This post details how to setup a root OpenSSL Certificate Authority using Elliptic-curve cryptography (ECC) based on the following two resources.
- OpenSSL Cookbook — Another great resource by Ivan Ristić and it’s FREE!
- Building an OpenSSL Certificate Authority — Multi-post series on the F5 dev/central community by Chase Abbott.
OpenBSD 6.6 GENERIC
Root Certificate Authority Configuration
The greatest hurdle to building out a certificate infrastructure is planning. One must understand how certificates will be used short term and long term as both will impact the overall design. Much planning is centered around how certificates are issued to users/services. Not just the type of certificate being distributed but more importantly how it gets issued from the certificate infrastructure. That is why certificate service providers will have many levels of CAs in the certificate chain. Each tier is used to enforce a policy for delegating how each type of certificate is issued. Thankfully, setting up a root CA is fairly straight forward since it will often serve one of two roles:
- Approve Subordinate CA — used for multi-tier certificate infrastructures.
- Distribute Certificates — common in small networks where the root CA also distributes certificates.
This post will cover a root CA used to approve one or more subordinate CAs. This is often referred to as an offline root CA though not entirely offline as it must periodically publish a Certificate Revocation List (CRL). The following table shows the desired properties of the root CA.
Desired Root CA Certificate Properties
CRL Published Interval: 90 days
Signature Hash Algorithm: SHA512
Specific "Valid from": January 1 00:00:00 1970 GMT
Specific "Valid to": December 31 23:59:59 9999 GMT
AIA and CRL locations: pki.domain.com
Online Certificate Status Protocol (OCSP): Not used
Some points worth mentioning in regards to the desired properties of the Root CA.
Many docs and how-tos will use P384. This could be because P521 isn’t listed in NSA suite B or compatibility with an existing application. Whatever the case, be sure to test your own enviornment before using any ECC algorithms.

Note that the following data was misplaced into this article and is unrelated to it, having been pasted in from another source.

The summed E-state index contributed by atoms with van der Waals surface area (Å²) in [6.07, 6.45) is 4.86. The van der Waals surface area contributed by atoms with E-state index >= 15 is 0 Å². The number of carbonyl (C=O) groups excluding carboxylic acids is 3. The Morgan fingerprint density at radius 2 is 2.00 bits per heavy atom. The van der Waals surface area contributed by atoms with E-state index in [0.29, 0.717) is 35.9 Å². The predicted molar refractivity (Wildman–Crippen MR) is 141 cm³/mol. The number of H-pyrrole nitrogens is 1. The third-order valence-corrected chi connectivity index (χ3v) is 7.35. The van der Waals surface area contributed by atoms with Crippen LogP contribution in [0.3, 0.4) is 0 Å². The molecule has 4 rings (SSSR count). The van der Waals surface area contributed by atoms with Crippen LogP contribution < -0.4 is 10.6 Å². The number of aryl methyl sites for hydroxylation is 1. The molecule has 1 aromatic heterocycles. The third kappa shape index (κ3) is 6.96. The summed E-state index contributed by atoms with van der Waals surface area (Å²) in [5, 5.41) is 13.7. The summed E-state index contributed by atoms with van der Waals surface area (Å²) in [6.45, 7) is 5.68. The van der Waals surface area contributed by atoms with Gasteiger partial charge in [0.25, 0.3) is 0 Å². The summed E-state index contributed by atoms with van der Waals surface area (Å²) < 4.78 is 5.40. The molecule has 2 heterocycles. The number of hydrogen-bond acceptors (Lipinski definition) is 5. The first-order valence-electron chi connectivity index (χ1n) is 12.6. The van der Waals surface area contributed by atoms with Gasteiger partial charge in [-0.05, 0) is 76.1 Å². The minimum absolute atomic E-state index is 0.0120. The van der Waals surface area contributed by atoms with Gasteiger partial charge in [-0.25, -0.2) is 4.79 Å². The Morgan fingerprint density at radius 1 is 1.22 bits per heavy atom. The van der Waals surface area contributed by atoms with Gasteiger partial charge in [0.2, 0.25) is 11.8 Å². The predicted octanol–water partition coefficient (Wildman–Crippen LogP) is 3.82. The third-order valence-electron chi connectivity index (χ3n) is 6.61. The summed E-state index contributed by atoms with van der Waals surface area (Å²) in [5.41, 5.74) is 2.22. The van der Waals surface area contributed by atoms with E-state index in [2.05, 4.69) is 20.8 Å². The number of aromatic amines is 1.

90 day CRL
Is the maximum amount of time an invalid certificate will be trusted on the network. Since this will be a root CA, a revoked issuing CA certificate will be trusted for a maximum of 90 days. Getting around this limitation requires manually updating all clients using this certificate infrastructure. Choose a value that works best.
Choose whatever dates you want. This post should be considered a proof-of-concept rather than a guide for a production quality CA. For production quality, there would have been much discussion about protecting the private key, Hardware Security Module (HSM) or similar device, backups, auditing, etc. Thus the seemingly nonsensical range.
AIA and CRL
This should be a website dedicated to hosting certificates and CRLs supporting the certificate infrastructure. Ideally there should be a web server hosting this site on your LAN and another on the public internet. This way your PKI is still available to internal hosts if connectivity is severed while external clients/services have the necessary files when outside the LAN. Note that this will require some form of split-horizon DNS.
OCSP was designed for certificate infrastructures with large CRLs. Instead of clients downloading these large files, they issue an HTTP request to the OCSP service specifying the certificate’s serial number. The OCSP service checks the serial number against the same CRL the client would have downloaded. Making OCSP only as current as the CRL. The response is created and signed, using an OCSP signing certificate, before being sent back to the client. As you can see, this is a great solution for large service providers since each OCSP request/response is very small.
Hosting the OCSP service has administrative overhead. In windows it runs as an .ASP script using a .NET clr while other platforms use a CGI based solution. Both require an OCSP signing certificate and a copy of the latest CRL.
This deployment will not have large CRLs and thus doesn’t justify the amount of administration required to support it.
If this feature is of interest, update the necssary .cnf files with the OCSP service locations and then setup the OCSP websites.
Create Folder Structure
The following creates the folder structure and necessary files to get started.
Note that the password to protect the private key is documented during this step. If a specific password is required be sure to update
private/passphrase as it will be used later for automating CRL publishing.
openssl rand -hex 25 > $BASEPATH$CANAME/private/passphrase
openssl rand -hex 16 > $BASEPATH$CANAME/db/serial
echo 1001 > $BASEPATH/$CANAME/db/crlnumber
chmod -R 700 $BASEPATH$CANAME
chmod 400 $BASEPATH$CANAME/private/passphrase
Create Root CA OpenSSL Configuration File